Roses and quite a change in dad's garden

We were in Norfolk this weekend and it's the first time I got to see dad's garden and many of the changes he's been making. And there's been quite a few which means his garden looks quite different but will be easier to maintain. With the amount of conifers and bushes he's removed it hasn't can't have been an easy task and even though a chainsaw was involved - and I'm sure enjoyed - I do wish he'd taken things a bit slower. 

Some of the larger climbing rose bushes have also gone, but plenty remain and were still in flower for our visit. I think he pretty much has every colour going though, with plenty of pink, quite a few yellow and some orange and peach creeping in too.

Roses in full flower in dad's norfolk garden
fragrant yellow roses in dad's norfolk garden
a small orange rose looking stunning in dad's norfolk garden

It wasn't just the flowers providing colour, just look at this (most likely a) phormium. With the sun on it, the colour is just fantastic.

beautiful colours on the phormium in dad's norfolk garden

There's still some growing space, but not as much, and the growing space is closest to the kitchen, which makes a lot of sense. The apple tree, like ours on the allotment, was laden with fruit.

And apples on the tree in dad's norfolk garden

The big change in dad's garden is some of the smaller beds have been removed and grass seed - and grass - has replaced them. The beds that held the large conifers have also been reduced in size with grass replacing space there too. 

And where it's different is dad's been growing some lawn

And it's growing well.  There's plenty of birds in dad's garden, hence the netting in the photo above. But look in the photo below and see how luscious it's quickly become.

A new section of grass that's growing well

There's still more roses though.

And yet another rose in dad's norfolk garden

And a pile of stones. We have a lot of stones in our garden, so perhaps dad's competing. Although his stones have a prettier Norfolk hue than ours do.  I think I know the plan for these, but I'll save that just in case I'm wrong.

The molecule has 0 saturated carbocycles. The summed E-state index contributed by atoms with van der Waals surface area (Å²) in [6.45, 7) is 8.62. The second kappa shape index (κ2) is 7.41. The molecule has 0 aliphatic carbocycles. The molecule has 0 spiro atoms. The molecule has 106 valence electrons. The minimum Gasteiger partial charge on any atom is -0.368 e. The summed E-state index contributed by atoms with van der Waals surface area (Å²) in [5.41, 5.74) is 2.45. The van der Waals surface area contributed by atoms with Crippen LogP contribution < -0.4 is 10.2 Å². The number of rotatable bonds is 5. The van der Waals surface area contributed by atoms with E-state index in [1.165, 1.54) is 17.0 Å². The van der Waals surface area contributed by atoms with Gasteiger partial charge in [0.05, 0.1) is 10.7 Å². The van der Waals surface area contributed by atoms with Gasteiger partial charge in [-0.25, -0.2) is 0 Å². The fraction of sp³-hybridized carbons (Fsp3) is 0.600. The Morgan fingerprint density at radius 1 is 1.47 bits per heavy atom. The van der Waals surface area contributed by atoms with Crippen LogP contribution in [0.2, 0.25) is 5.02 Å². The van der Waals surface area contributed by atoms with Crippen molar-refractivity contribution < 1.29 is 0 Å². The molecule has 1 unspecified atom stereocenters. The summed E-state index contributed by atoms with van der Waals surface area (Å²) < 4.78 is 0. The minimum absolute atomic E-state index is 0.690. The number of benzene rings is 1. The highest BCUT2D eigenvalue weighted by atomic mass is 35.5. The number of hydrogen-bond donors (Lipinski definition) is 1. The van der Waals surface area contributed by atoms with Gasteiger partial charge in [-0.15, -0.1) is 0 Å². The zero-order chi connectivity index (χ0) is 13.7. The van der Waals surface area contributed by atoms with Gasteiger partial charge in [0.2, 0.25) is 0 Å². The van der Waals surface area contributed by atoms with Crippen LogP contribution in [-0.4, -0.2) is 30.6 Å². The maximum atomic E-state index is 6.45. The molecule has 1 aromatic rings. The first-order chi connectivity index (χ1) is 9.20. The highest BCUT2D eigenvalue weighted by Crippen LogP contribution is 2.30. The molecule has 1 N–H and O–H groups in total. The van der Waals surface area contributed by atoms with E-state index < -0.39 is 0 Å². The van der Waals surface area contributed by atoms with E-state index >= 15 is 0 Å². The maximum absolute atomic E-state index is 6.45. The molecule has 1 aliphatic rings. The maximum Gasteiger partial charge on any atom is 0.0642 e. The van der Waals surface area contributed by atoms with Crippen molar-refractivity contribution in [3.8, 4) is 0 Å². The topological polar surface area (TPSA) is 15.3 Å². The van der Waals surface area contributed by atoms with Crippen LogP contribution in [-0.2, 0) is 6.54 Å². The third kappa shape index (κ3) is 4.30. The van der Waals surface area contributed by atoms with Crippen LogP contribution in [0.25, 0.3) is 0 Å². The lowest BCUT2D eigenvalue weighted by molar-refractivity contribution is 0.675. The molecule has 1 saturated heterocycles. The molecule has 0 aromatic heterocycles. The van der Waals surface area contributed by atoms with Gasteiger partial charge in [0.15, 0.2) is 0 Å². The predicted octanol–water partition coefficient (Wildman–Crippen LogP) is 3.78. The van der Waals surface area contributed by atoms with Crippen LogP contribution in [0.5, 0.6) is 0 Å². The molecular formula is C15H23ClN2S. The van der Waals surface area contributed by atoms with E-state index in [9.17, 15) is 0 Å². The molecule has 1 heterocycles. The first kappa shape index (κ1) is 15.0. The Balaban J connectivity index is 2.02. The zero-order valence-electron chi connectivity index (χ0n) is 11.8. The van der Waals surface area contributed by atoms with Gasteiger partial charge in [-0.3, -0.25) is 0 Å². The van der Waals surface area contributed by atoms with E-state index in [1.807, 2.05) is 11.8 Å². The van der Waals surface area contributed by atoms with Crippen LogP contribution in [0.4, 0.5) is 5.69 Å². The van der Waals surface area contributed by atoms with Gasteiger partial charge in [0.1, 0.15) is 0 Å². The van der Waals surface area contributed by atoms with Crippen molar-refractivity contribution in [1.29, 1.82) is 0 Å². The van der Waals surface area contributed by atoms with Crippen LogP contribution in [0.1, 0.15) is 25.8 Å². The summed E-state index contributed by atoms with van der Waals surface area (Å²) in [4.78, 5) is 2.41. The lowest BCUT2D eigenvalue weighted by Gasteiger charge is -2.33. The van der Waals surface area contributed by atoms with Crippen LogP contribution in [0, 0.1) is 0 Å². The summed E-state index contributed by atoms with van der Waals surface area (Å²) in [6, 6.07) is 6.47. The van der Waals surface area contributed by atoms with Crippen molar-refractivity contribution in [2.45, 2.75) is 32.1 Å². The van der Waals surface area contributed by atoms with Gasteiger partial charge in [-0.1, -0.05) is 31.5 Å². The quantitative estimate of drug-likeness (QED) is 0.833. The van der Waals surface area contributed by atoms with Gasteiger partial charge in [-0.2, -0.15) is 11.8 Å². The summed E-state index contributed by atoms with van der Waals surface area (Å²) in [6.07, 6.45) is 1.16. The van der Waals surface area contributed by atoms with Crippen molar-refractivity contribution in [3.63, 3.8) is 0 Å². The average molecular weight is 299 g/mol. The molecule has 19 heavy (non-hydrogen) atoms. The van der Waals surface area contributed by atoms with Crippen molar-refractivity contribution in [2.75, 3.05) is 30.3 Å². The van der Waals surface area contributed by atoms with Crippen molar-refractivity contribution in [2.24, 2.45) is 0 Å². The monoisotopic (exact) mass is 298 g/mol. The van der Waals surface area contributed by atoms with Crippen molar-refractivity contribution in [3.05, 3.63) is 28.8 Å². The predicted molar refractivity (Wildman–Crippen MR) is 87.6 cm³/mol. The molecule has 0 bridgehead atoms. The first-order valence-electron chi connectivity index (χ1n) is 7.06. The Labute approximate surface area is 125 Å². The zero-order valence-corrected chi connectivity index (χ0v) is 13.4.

And a pile of stones in dad's norfolk garden

Lupins also do well in dad's garden and throughout his garden the flowers are just about still there, but it's clear to see they're already set on providing plenty of seeds for next year.

And the lupins are setting seed in dad's norfolk garden
Plenty of lupin seeds on the way in dad's norfolk garden

And a final rose. This one with a story. It's a standard rose in the front garden and it was large and a mesh of branches. Dad was considering replacing it but I managed to persuade him to try pruning it first. I'm not sure he was convinced, but he gave it a go. It's at an awkward height and was tricky to get in and under to find the green stems, so with nothing to lose it was dug up, trimmed more easily and put back, just as if nothing had happened.

It's obviously not the textbook way to prune roses, but it seems to be happy and it appears quite happy, with new leaves and even some flowers, which just goes to show plants can be hardier than we expect them to be!

And a final story about the standard rose in dad's norfolk garden

The Blagger's Guide to Gardening...

Gardening could be something you grow into, or maybe it's something we all need a little help with along the way. I first got into gardening through a case of having to when I bought my previous house that came with a Very Overgrown Garden. I had no idea what I was doing, but luckily dad was on hand to guide me - and do a lot of the work. 

Many of you tell me you have no idea on where to start with gardening, sadly I can't lend you all my dad. He'd be very willing you understand (and at times mum would be happy to send him your way too) but I have the next best thing for you and that's this Extremely Busy and Important Person's Guide to Gardening.  The Scotts Miracle-Gro company created this "blagger's guide to gardening" because 61% of Brits say they avoid gardening as they deem it too complicated. Or maybe it's because they don't have my dad on hand to help get them started... 

Photo credit: The Extremely Busy and Important Person's Guide to Gardening

Photo credit: The Extremely Busy and Important Person's Guide to Gardening

It's true that there is a bit of gardening lingo that those in the know often try to bamboozle you with, but this guide aims to help you overcome that so you will be able to "talk the talk" with neighbours, friends and family and well anyone really. 

It's designed along the lines of those popular Ladybird Books for Adults which always make me smile and it also draws on a range of gardening guides from author and botanist Dr D G Hessayon, and as well as the guide there's plenty more useful information over at 

The guide is split into three sections: lawns, plants and weeds.

Let's start with my speciality, weeds!

Every gardener and every garden has weeds. Don't let them tell you otherwise. Really. Even the most preened National Trust gardens have them, I know because I look out for weeds when we visit gardens and it's always reassuring, and I might just do a little dance of joy.